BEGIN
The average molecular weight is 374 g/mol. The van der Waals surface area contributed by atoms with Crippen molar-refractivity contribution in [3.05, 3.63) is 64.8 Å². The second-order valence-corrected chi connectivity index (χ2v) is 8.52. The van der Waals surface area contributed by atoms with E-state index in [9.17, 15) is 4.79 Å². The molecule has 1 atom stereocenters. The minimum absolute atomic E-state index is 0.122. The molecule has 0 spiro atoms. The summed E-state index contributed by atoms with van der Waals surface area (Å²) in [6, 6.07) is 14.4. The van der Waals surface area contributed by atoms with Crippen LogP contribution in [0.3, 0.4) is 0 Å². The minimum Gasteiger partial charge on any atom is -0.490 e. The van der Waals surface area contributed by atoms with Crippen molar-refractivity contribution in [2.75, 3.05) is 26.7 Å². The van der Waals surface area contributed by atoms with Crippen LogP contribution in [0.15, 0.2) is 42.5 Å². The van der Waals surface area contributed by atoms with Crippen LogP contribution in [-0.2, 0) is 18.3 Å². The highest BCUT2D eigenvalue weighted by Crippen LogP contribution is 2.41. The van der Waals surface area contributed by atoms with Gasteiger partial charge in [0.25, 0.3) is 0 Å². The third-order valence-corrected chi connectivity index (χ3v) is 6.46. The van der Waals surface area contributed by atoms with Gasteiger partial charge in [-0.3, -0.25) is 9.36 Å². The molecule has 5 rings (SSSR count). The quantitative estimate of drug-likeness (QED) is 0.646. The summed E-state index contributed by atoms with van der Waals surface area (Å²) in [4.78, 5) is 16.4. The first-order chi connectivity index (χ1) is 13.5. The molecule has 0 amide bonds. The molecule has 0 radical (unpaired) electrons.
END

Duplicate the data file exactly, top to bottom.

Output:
The average molecular weight is 374 g/mol. The van der Waals surface area contributed by atoms with Crippen molar-refractivity contribution in [3.05, 3.63) is 64.8 Å². The second-order valence-corrected chi connectivity index (χ2v) is 8.52. The van der Waals surface area contributed by atoms with E-state index in [9.17, 15) is 4.79 Å². The molecule has 1 atom stereocenters. The minimum absolute atomic E-state index is 0.122. The molecule has 0 spiro atoms. The summed E-state index contributed by atoms with van der Waals surface area (Å²) in [6, 6.07) is 14.4. The van der Waals surface area contributed by atoms with Crippen LogP contribution in [0.3, 0.4) is 0 Å². The minimum Gasteiger partial charge on any atom is -0.490 e. The van der Waals surface area contributed by atoms with Crippen molar-refractivity contribution in [2.75, 3.05) is 26.7 Å². The van der Waals surface area contributed by atoms with Crippen LogP contribution in [0.15, 0.2) is 42.5 Å². The van der Waals surface area contributed by atoms with Crippen LogP contribution in [-0.2, 0) is 18.3 Å². The highest BCUT2D eigenvalue weighted by Crippen LogP contribution is 2.41. The van der Waals surface area contributed by atoms with Gasteiger partial charge in [0.25, 0.3) is 0 Å². The third-order valence-corrected chi connectivity index (χ3v) is 6.46. The van der Waals surface area contributed by atoms with Gasteiger partial charge in [-0.3, -0.25) is 9.36 Å². The molecule has 5 rings (SSSR count). The quantitative estimate of drug-likeness (QED) is 0.646. The summed E-state index contributed by atoms with van der Waals surface area (Å²) in [4.78, 5) is 16.4. The first-order chi connectivity index (χ1) is 13.5. The molecule has 0 amide bonds. The molecule has 0 radical (unpaired) electrons.